Telephone conversation (analysis)

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Telephone conversation (analysis)

By | December 2012
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Analysis: Telephone Conversation by Wole Soyinka.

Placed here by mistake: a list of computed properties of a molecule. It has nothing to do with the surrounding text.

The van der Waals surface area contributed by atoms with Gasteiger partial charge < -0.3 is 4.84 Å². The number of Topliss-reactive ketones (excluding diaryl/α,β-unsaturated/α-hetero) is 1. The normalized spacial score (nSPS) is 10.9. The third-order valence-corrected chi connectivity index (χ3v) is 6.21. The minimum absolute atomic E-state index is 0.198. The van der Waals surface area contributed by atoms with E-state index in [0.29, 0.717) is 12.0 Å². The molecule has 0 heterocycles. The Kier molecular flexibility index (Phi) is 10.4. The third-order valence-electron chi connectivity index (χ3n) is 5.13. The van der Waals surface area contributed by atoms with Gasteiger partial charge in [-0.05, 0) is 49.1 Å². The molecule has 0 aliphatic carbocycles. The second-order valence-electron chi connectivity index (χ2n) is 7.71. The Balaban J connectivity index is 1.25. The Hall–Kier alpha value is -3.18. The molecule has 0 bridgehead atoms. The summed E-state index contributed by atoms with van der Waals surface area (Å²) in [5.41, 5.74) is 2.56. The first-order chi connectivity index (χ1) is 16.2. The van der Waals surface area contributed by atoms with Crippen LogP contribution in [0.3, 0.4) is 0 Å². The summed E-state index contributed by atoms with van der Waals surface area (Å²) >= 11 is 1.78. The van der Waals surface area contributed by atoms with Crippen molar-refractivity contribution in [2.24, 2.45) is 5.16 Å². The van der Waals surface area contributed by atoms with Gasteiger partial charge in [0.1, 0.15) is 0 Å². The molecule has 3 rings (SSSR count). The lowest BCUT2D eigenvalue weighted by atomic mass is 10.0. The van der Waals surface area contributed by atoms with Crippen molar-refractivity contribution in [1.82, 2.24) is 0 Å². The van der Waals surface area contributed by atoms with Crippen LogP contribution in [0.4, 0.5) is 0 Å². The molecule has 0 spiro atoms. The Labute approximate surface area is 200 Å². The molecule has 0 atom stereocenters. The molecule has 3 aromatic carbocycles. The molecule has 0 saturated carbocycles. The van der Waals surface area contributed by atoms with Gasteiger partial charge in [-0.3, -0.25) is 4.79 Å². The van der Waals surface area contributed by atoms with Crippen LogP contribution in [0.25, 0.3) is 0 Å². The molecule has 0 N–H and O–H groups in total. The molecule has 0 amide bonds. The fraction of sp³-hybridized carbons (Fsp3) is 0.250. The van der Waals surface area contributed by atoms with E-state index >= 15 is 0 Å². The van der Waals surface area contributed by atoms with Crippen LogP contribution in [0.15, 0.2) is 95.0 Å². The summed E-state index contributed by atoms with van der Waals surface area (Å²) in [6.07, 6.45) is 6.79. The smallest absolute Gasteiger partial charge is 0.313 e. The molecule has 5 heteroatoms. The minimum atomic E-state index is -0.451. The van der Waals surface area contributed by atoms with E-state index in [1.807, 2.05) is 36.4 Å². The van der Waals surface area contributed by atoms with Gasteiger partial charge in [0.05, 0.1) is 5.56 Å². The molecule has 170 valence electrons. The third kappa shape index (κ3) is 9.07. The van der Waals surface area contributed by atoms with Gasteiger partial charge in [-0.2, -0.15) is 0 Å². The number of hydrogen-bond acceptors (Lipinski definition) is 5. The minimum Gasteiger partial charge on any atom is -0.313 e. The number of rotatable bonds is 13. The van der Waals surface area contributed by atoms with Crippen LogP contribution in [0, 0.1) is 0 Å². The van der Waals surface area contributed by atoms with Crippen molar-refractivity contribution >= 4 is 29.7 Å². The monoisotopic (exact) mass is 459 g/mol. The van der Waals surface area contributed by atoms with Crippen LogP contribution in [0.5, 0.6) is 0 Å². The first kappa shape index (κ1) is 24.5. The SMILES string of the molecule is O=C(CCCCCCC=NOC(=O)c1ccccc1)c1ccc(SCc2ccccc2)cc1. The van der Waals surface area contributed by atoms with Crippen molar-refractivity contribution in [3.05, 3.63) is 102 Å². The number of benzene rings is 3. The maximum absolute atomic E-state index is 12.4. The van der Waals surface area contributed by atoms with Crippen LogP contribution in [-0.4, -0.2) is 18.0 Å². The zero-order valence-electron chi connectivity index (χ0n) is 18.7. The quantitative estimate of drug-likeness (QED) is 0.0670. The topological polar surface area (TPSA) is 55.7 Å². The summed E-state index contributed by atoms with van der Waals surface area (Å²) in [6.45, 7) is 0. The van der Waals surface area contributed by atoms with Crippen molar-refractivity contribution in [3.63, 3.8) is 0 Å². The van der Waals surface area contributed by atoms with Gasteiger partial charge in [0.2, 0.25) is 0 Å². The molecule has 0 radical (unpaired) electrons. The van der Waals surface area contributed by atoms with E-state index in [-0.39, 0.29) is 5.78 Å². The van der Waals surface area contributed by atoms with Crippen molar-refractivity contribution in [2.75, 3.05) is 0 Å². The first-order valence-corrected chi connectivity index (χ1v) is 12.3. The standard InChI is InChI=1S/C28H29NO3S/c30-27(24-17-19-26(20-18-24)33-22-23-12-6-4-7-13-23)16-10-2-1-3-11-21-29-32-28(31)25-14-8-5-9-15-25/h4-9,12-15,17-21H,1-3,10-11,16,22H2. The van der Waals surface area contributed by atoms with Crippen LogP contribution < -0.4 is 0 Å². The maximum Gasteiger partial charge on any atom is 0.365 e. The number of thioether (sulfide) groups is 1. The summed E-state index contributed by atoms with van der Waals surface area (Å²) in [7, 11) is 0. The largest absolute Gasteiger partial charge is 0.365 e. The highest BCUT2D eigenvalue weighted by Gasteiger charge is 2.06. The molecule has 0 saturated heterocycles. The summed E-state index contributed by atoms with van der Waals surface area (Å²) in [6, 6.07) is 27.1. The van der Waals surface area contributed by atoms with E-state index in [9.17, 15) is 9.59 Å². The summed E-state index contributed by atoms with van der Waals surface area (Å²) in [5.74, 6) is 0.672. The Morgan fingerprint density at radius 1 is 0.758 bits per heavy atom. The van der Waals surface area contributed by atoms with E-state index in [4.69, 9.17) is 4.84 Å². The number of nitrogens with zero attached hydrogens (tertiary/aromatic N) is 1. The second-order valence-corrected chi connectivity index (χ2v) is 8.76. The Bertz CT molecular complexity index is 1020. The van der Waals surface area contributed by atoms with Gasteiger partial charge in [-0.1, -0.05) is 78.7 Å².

Set in the 1960s, written in the first person narrative manner, the poem “Telephone Conversation” by Wole Soyinka is a poetic satire against the widespread racism in the modern Western society. As a student from Nigeria, the poet had encountered firsthand such parochial attitude, and had learnt to take it in his stride, the poem is thus influenced by his personal experience. The poem is about a telephone conversation in England between the poet, seeking to rent a house and an English landlady who completely changes her attitude towards him after he reveals his identity as a black African. The motif of a microcosmic telephone conversation, therefore, is employed by the poet to apply to a much broader, macrocosmic level where racial bigotry is ridiculed in a contest of human intelligence, highlighting the poet’s witticism as well as his ingenious sense of humour. As the title reveals, two people are talking on the phone, a man looking for accommodation speaking with a prospective landlady. The beginning of the poem is on a serene note, there is no indication of the tension that follows later. The man is searching for a house and the landlady has named a price. As the poet has no locational preference, he finds the rent asked, quite reasonable. He could enjoy his privacy since the landlady does not live under the same roof. The African man is ready to accept the offer, but maybe there has been a similar incident in his past, for he stops and admits to her that he is black, saying he prefers not to waste the time travelling there if she’s going to refuse him on that ground. The poet’s use of the word “confession” to describe an announcement of his ethnic identity is sarcastic, being an African seems to be a sin which he had committed at birth, and which he needed to atone for throughout his life. In the ensuing silence, his prior experience of racism makes him intuitively feel that the lady’s good-breeding was...